And, thank God, all the joy came back and peace flooded my soul! I knew that my failures and my sins had been forgiven. It was as definite as if my Father had taken me in His arms and kissed away my tears and told me so!
As I walked home across the prairie that night and looked up at the stars, I made a vow to God, “O God. I will never fail You again! I will never forget my prayer time. I will never give way to temptation and sin!” You may well smile; I think perhaps a loving and kindly God smiled at my great promises that night. How well He knew my sinful nature, my frailty and sin!
It was not more than two weeks before I had sinned in a way that shocked me terribly, though I do not now remember the details. I found my joy gone. And when I went to God in prayer to confess my sins, again I made great promises, “God, I failed You this time, but if You will give me one more chance, I will not fail You again. I promise You I will be more faithful. I will be true this time, if You will only try me once more!” How little I knew that God wanted trust instead of promises, that He wanted me to depend upon Him instead of on myself. But He again gave me sweet peace.
But the tragic story was repeated, until in despair I felt I had lied to God, had failed Him, and that He must be so disappointed in me that He would never trust me again, and would never give me back the joy of His presence.
At long last I learned that I have an evil nature as well as a new nature which is from God. Like every child of God, I am two persons in one. I am the old man I was before I was saved, with a human body and human frailty and a human tendency toward sin; I am also a new creature in Christ who loves the Lord and hates sin. And I learned that God knows all about me, and that what He wants me to do is to regularly confess my sins and earnestly turn from them, depending on His never-failing mercy to forgive and cleanse, as He promised to do.
So the reason that people backslide is this old carnal nature that every saint of God has. The best people that ever lived have had a constant tendency toward sin ever since Adam (and with him the whole race) fell.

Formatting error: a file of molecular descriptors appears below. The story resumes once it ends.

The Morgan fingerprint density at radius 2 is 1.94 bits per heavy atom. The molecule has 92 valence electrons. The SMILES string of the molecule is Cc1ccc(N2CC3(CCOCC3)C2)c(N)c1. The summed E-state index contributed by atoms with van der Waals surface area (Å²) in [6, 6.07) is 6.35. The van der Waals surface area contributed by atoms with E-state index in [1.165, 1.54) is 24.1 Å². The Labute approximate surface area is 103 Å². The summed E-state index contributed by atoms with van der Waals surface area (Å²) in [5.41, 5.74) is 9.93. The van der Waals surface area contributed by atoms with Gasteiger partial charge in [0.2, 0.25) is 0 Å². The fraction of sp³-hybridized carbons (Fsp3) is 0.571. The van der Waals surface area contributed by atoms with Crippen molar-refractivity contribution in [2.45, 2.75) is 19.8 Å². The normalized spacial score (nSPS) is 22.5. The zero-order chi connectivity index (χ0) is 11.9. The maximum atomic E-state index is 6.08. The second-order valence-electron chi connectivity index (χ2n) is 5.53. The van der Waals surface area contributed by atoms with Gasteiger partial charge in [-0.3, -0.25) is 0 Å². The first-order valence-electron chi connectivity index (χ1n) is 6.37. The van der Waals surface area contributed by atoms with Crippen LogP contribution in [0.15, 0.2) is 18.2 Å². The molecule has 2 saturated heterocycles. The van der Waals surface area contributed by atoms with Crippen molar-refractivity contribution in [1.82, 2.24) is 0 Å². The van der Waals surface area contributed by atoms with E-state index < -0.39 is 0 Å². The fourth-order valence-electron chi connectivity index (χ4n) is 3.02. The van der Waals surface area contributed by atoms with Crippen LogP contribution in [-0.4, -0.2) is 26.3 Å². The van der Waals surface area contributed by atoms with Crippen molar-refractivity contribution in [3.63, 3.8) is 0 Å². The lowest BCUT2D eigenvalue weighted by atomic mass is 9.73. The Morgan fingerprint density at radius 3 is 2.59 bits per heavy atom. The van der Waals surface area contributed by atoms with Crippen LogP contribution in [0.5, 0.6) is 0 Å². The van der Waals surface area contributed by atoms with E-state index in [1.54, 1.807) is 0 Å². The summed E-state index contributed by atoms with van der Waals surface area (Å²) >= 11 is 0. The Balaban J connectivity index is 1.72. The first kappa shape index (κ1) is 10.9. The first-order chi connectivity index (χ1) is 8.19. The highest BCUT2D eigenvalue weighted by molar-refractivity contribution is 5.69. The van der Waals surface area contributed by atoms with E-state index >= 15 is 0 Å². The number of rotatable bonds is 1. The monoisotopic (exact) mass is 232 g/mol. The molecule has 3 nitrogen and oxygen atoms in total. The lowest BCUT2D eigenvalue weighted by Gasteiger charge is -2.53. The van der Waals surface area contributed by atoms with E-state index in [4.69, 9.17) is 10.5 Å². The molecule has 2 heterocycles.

It is easier to do wrong than it is to do right. It is easier to tell a lie than it is to tell the truth. Honest, good people have to continually watch themselves so they will be accurate and truthful in their speech and to avoid deceit. It is easier to loaf than it is to work. The best Christians in the world have to watch themselves and set themselves to work diligently, to do their duty. It is easier to get angry than it is to be even-tempered, forgiving and sweet. Even Christians sometimes have to “count ten” before they speak. And how often we have to confess that we have sinned with a sharp tongue or a critical spirit.
The book of Hosea is a book on backsliding. There the prophet often speaks of Israel as if the nation were an individual who had gone away from God. And in Hosea 4:16 he says, “Israel slideth back as a backsliding heifer.” In Hosea 6:1 he says, “Come, and let us return unto the Lord: for he hath torn, and he will heal us; he hath smitten, and he will bind us up.” And then Hosea 11:7 says, “And my people are bent to backsliding from me.”
BENT TO BACKSLIDING! God’s people are bent to backsliding from Him. Oh, how true that is of every one of us!
That blessed old song, “Come, Thou Fount of Every Blessing,” has the revealing heart-cry of every Christian that ever found himself a backslider. It says,
“Prone to wander, Lord, I feel it;
Prone to leave the God I love”!
The modernists do not like that, so have changed it in some song books, but it is still true that all of the people of God are prone to wander. We are prone to leave the God we love. We are “bent to backsliding,” as God’s Word puts it.